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Meralco ready to refund excess charges

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Meralco ready to refund excess charges

New electricity rate to follow ERC order

Protesters wear masks as they hold a rally at the Philippine Supreme Court to coincide with the oral arguments on the power rates hike petition of Meralco, the country’s largest electric power distributor, Tuesday, Jan. 21, 2014 in Manila. AP FILE PHOTO

Manila Electric Co. (Meralco) on Wednesday said it would refund any excess amount should an order from the Energy Regulatory Commission (ERC) to recalculate electricity spot market prices cut the generation cost and other pass-on charges that it had collected from its 5.3 million customers.

But William S. Pamintuan, Meralco first vice president, said the utility firm would charge customers an additional amount if the recalculation resulted in an amount higher than the P5.67 per kilowatt-hour that was collected in December and January.

“We assure our customers that the computation on the recalculation of the generation charge will be transparent,” said Meralco spokesperson Joe R. Zaldarriaga.

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The ERC announced on Tuesday that it had issued an order voiding spot market prices, which drove up generation charges and related taxes in December and January, because these were not reasonable, rational and competitive.

Militant lawmakers on Wednesday said the ERC had failed to recommend the proper penalties against those who had played a part in jacking up electricity prices.

The ERC ruling covers spot market prices in Luzon, which means distributors except Meralco may immediately refund customers. Meralco is facing a temporary restraining order (TRO) on its December billing.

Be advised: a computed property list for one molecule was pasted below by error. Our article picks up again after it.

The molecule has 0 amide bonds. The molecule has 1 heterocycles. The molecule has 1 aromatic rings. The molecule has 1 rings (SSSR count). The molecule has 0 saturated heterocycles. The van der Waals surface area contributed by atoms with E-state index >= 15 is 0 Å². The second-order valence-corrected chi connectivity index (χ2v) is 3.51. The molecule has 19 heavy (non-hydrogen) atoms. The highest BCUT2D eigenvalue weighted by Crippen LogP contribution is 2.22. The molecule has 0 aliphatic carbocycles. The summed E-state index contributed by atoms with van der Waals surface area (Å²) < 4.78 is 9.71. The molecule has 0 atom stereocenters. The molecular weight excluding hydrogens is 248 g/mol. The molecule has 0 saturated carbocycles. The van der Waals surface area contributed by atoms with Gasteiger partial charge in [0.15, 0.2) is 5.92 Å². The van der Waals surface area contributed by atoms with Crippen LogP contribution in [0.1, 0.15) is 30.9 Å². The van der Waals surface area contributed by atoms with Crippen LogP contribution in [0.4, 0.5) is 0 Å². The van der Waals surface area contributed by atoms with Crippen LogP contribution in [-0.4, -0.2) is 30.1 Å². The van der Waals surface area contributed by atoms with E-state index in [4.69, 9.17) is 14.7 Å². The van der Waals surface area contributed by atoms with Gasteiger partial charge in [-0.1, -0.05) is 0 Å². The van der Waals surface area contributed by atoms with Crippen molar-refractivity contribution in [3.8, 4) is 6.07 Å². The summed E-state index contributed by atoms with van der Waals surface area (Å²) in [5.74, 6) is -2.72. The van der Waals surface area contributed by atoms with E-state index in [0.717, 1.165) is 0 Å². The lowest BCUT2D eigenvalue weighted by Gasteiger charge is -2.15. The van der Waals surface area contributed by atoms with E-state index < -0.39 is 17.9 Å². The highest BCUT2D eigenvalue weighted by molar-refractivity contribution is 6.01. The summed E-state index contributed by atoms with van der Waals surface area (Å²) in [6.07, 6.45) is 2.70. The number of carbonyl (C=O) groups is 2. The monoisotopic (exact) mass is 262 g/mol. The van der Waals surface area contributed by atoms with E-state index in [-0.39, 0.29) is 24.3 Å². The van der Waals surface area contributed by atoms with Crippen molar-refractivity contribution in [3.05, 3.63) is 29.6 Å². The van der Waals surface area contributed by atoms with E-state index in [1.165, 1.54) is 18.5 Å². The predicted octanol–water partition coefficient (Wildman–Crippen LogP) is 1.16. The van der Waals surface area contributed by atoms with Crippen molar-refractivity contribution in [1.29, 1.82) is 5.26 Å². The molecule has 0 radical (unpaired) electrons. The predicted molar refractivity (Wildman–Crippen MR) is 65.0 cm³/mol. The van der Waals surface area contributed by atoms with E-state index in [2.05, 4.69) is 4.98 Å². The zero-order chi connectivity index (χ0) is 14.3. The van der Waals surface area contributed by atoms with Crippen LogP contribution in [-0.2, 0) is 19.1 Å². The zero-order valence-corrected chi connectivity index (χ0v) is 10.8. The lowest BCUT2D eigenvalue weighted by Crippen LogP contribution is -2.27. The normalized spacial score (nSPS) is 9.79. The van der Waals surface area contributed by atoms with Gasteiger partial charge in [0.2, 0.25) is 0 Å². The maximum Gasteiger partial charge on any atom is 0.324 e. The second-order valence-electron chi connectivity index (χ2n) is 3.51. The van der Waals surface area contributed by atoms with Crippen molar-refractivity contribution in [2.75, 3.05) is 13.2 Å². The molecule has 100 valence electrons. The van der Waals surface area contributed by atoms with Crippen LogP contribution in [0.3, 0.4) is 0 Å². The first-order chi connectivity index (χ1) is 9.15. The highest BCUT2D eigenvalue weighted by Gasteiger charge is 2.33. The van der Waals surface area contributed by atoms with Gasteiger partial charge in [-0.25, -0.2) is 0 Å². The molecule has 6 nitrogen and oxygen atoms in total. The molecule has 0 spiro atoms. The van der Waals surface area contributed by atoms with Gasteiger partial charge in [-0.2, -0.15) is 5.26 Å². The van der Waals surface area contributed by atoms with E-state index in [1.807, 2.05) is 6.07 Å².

The high spot market prices came in the wake of the simultaneous shutdowns of power plants while the Malampaya gas plant, which provides cheaper natural gas to Meralco suppliers, was shuttered for maintenance from Nov. 11 to Dec. 10, 2013.

Lawmakers and the Department of Energy have accused power producers of collusion in the simultaneous shutdowns that jacked up electricity prices.

The ERC order of March 3 effectively canceled its approval last December of a staggered P4.15 per kWh rate increase in generation charge that Meralco had sought to pass on to customers.

In the order, the regulator directed Philippine Electricity Market Corp. (PEMC), operator of the Wholesale Electricity Spot Market (WESM), to recompute spot prices from November to December 2013.

Based on ERC’s own simulation, the WESM prices for the period may drop by “more than half.” The final pricing, however, will depend on PEMC’s recalculated rate, according to ERC Executive Director Francis Saturnino Juan.

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Failure to do job

By ordering a recalculation of spot market rates, ERC officials admitted their failure to do their job, lawmakers said.